Monday, October 8, 2012

Eating in Paris and Sexy Butchers

Food & Real Life
The bread is damn good. Vegetables are fresh, sweet and so aesthetically pleasing that I must admit to having had taken a few photos of a certain cauliflower who lives down the road. The vegetables seem to pose coquettishly in their stands, guilty-pleasures winking and mesmerizing passerbyers with their array of peacock colors. And the fruit is pleasurable on a level that is almost surreal; the scent of the seasonal offerings wafts down the road and I can hear the strawberries singing their Siren song.

I am not someone who, in the past, appreciated a butcher per say but this has changed in Paris. All the butchers I have seen thus far are handsome and do not bear any resemblance to the Disney caricature of the days past. You know – the guys who adorned the same bloody apron day in and day out whilst chewing on a toothpick and tossing slabs of meat over bulging shoulders? I purposefully stroll Cedric down Rue de la Pompe near our home so we can gaze into the butcher’s window and admire the men who look as if they were film stars acting in a commercial. Immaculately dressed, their costumes are auburn colored and pressed so that the creases perfectly align just above the elbow - teasing the housewives with a glimpse of their muscular forearms. Their coifed hair, sparkling teeth and tanned skin imply lazy days spent in St. Tropez.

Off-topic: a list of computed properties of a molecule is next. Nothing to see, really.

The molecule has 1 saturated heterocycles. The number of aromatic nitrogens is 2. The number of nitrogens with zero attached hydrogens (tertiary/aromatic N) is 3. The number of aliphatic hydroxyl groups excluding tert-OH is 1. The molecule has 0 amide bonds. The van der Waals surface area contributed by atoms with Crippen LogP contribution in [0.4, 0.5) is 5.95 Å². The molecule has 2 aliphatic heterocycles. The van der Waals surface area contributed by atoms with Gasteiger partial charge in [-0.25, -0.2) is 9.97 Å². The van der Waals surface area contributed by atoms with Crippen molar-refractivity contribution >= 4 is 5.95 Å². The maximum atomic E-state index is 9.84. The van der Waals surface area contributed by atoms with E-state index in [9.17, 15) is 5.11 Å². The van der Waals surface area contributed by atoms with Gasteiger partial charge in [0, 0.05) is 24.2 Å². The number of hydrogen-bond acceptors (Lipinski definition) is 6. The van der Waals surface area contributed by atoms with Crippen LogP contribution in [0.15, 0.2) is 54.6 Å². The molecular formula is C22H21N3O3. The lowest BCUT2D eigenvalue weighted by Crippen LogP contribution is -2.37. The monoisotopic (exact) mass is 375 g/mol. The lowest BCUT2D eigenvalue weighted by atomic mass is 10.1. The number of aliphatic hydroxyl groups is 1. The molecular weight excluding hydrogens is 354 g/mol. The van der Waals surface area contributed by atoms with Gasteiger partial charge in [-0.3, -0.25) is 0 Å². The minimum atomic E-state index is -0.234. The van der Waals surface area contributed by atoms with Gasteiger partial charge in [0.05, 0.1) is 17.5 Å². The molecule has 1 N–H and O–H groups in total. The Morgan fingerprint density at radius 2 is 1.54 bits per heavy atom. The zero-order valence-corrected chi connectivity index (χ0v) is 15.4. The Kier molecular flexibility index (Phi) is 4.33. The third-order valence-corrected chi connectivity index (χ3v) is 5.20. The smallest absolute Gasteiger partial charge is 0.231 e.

Other than the lovely outdoor markets and shops, the restaurants are delightful and did you know that eating I cannot stop eating steak tartar? I may not actually digest this consumption in the long term but one can hope. On his side, Andy is thrilled that his infamous dinners in China of sea urchin and golden coin have ended.

I have also learned that drinking wine with every meal is perfectly acceptable. People drink everywhere - in the outdoor cafes or while swinging children in the park. There is a gaggle of women I see in the cafĂ© next to our apartment almost every morning after I drop off Cedric. They emphatically chat together, puff on their cigarettes while rolling their eyes and drink espresso without cease. Until about 12:30 when, after fetching Cedric from school, I pass them again and observe that the coffee cups have been replaced with wine carafes. The Barbie backpacks and snack bags resting by their well-dressed feet.  

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